The Court notes that the Complainant has not worked since September 2006, he is currently on sick pay and he told the Court that he does not know whether or not the female comparator he relies upon continues to work in the Company. At the hearing before the Equality Officer he accepted that the Respondent did not have different pay scales for men and women.
Bases on these facts the Court is of the view that, an examination of the facts required to ground a claim of unequal pay would be purely hypothetical and accordingly finds this complaint misconceived in law.
Section 74 (2) of the Act states that victimisation occurs where dismissal or other adverse treatment of an employee by his employer occurs as a reaction:-
- •to a complaint of discrimination made by the employee to the employer,
•any proceedings by a complainant,
•an employee having represented or otherwise supported a complainant,
•the work of an employee having been compared with that of another employee for any of the purposes of this Act,
•an employee having been a witness in any proceedings under this Act,
•an employee having opposed by lawful means an act which is unlawful under this Act,
•or an employee having given notice of an intention to take any of the above actions.
This definition is expressed in terms of there being both a cause and an effect in the sense that there must be a detrimental effect on the Complainant which is caused by him or her having undertaken a protected act of a type referred to at paragraphs (a) to (g) of subsection (2). If either the cause or the effect is missing there can be no finding of victimisation within the statutory meaning.
In support of his case, the Complainant referred to a complaint under the Acts made on his behalf by his Union, IBOA, circa, 2004 when he contested a disciplinary action threatened by the Respondent at the time. Mr. Clarke stated that no complaint or any form of proceedings under the Acts were initiated by IBOA on his behalf at this time or prior to the referral of his complaint on 31stJanuary 2012, which is the subject of this claim.
Post the hearing, the Complainant submitted a letter dated 17thFebruary 2005 from the General Secretary of IBOA to the Respondent’s Head of Group Industrial Relations concerning threatened disciplinary action against the Complainant.
Having considered the arguments made the Court notes that there is no reference to an alleged complaint or reference to initiating proceeding under the Acts in that letter. The Court is of the view that the grievances raised by IBOA on his behalf were more in the nature of industrial relations issues than complaints under equality legislation.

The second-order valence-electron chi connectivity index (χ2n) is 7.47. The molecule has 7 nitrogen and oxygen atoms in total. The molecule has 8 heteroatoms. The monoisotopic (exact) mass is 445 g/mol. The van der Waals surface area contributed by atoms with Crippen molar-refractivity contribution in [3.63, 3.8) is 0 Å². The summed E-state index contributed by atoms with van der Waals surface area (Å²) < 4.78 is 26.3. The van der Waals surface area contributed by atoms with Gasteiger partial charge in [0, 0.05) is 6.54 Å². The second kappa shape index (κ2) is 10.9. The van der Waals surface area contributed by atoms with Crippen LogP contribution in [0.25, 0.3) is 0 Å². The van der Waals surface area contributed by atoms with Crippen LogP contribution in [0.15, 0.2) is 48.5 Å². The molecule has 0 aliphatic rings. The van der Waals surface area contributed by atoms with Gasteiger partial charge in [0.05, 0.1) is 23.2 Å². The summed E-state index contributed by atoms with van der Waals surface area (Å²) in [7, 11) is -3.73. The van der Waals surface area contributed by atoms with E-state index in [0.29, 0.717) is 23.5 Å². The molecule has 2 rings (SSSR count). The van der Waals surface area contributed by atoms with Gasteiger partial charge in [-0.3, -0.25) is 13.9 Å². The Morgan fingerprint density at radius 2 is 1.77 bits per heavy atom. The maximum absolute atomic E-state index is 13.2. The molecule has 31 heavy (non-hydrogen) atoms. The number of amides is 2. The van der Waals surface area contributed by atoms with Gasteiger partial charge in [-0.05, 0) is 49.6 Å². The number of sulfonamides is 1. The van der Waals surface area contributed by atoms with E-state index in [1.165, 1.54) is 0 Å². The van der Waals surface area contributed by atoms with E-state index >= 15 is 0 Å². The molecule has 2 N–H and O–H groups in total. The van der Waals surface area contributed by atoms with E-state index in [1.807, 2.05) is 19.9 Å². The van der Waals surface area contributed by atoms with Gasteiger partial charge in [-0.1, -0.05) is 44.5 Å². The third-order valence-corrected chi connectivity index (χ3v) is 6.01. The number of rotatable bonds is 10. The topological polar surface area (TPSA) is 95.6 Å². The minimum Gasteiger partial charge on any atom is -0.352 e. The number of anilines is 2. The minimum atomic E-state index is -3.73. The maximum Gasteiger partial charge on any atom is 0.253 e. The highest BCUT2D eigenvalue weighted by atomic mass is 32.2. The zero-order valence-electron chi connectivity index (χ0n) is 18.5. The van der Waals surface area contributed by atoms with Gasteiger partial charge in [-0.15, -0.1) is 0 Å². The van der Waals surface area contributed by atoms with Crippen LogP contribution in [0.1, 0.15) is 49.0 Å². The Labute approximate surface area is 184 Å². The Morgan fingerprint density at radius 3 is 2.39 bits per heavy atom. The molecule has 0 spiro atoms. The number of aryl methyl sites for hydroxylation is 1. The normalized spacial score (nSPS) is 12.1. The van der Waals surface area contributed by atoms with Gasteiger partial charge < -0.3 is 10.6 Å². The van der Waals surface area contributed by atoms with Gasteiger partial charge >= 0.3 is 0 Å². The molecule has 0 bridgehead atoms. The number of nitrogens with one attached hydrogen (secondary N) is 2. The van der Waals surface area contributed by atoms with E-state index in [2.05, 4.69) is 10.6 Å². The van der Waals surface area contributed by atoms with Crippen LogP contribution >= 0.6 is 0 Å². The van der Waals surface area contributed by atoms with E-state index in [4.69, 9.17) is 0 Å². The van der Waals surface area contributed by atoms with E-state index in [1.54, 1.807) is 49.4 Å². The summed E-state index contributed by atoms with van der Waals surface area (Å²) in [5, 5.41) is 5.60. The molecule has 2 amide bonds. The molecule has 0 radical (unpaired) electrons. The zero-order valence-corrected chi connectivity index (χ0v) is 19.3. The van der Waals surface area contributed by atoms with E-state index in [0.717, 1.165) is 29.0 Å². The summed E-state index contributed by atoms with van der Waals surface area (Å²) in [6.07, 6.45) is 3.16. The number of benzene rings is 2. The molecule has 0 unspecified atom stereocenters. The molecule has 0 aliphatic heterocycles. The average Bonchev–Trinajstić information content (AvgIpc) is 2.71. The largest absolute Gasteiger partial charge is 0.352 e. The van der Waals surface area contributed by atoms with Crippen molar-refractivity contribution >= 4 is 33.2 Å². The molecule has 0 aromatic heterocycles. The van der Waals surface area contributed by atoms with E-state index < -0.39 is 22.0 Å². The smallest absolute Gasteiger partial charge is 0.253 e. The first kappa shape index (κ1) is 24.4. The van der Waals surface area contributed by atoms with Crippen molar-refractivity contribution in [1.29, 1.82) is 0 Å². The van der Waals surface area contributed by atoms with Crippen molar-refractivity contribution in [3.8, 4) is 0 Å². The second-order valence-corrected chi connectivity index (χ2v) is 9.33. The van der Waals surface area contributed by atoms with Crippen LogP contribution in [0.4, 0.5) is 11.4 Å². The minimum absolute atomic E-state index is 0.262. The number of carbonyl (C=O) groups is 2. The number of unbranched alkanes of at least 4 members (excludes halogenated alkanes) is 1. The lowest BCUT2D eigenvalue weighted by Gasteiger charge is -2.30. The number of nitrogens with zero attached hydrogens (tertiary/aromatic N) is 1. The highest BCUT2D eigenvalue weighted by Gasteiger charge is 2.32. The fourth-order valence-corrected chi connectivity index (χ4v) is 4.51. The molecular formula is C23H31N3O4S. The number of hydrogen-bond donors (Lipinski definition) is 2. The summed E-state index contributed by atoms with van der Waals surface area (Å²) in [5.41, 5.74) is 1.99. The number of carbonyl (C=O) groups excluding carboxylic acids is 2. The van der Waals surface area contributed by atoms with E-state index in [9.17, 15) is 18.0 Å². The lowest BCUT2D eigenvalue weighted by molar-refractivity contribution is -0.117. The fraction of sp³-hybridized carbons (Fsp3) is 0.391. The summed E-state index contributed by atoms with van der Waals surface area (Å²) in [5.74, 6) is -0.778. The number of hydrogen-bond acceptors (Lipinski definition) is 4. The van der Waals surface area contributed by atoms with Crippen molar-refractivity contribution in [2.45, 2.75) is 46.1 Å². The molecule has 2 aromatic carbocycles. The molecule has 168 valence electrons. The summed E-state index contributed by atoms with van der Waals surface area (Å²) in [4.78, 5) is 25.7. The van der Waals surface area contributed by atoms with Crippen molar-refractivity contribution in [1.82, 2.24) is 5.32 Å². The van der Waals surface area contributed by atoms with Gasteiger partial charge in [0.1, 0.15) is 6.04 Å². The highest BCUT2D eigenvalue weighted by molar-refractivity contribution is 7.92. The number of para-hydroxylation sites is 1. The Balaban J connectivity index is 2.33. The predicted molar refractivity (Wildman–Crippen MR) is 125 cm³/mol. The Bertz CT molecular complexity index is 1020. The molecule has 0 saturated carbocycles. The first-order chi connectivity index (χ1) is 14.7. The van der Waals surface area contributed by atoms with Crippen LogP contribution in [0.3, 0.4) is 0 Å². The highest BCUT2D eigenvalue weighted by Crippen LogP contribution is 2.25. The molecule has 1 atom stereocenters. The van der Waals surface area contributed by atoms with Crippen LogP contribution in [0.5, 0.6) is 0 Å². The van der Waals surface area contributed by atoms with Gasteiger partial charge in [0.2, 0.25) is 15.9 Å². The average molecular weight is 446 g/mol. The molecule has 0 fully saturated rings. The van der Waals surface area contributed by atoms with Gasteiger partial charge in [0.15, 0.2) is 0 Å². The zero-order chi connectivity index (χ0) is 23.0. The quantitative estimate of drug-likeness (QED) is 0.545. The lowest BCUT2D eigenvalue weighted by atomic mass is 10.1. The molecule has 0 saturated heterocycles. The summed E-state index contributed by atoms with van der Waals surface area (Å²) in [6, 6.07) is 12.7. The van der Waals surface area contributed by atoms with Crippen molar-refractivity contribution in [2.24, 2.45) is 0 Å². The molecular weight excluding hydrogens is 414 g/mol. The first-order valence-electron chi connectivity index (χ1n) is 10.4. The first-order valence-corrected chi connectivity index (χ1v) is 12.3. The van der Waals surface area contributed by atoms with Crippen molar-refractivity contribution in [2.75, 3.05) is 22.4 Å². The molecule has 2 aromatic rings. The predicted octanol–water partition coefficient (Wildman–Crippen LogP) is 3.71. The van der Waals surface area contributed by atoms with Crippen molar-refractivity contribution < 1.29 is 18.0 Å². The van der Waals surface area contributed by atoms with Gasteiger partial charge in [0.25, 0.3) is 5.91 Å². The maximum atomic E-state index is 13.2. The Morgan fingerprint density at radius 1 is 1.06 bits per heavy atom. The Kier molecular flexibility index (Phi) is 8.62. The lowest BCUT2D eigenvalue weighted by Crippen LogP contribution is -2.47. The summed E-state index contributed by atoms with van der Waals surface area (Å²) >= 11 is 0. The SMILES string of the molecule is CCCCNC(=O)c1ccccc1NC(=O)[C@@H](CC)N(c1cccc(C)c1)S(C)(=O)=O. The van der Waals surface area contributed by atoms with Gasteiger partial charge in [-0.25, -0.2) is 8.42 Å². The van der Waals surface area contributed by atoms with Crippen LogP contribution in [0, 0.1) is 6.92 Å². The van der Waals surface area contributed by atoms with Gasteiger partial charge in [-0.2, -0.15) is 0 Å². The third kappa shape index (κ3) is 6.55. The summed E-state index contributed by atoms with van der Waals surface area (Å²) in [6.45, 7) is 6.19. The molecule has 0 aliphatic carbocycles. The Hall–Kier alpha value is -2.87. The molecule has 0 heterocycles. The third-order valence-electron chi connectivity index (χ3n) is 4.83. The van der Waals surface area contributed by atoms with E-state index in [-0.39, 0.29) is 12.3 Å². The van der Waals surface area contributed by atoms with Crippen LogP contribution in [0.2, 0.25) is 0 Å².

In any event the Court is satisfied that the victimisation complained of does not come within the statutory definition provided for under Section 74 of the Acts and furthermore that any causal connection between the events of 2004/2005 and alleged incidents which the Court finds are within the statutory time limits are not sustainable. Therefore the Court finds that the complaints of victimisation are misconceived in law.
Requirement to Retire at Age 60
The Court finds that the Complainant’s complaint alleging discrimination on the age and disability grounds by the Respondent that he was required to retire at age 60 in November 2011 is in timeand should be remitted to the Equality Tribunal for an investigation of the issue.
Request to Return to Work on a Full Time Basis
The Court finds that the Complainant’s complaint alleging discrimination on the age ground by the Respondent when he applied to return to work on a full time basis in November 2011 is in timeand should be remitted to the Equality Tribunal for an investigation of the issue.
In all the circumstances, the Court finds that apart from the Complainant’s complaints concerning the requirement to retire at age 60 and his request to return to work on a full time basis, both of which the Court finds were presented to the Equality Tribunal in time, all of the remaining complaints made by the Complainant are out of time and are therefore statute barred or are misconceived in law and the Court finds that they cannot succeed. Accordingly those complaints must be dismissed.
The Decision of the Equality Officer is varied and substituted with this Determination.
This is the Determination of the Court.
Signed on behalf of the Labour Court
30th April, 2015______________________
Enquiries concerning this Determination should be addressed to Jonathan McCabe, Court Secretary.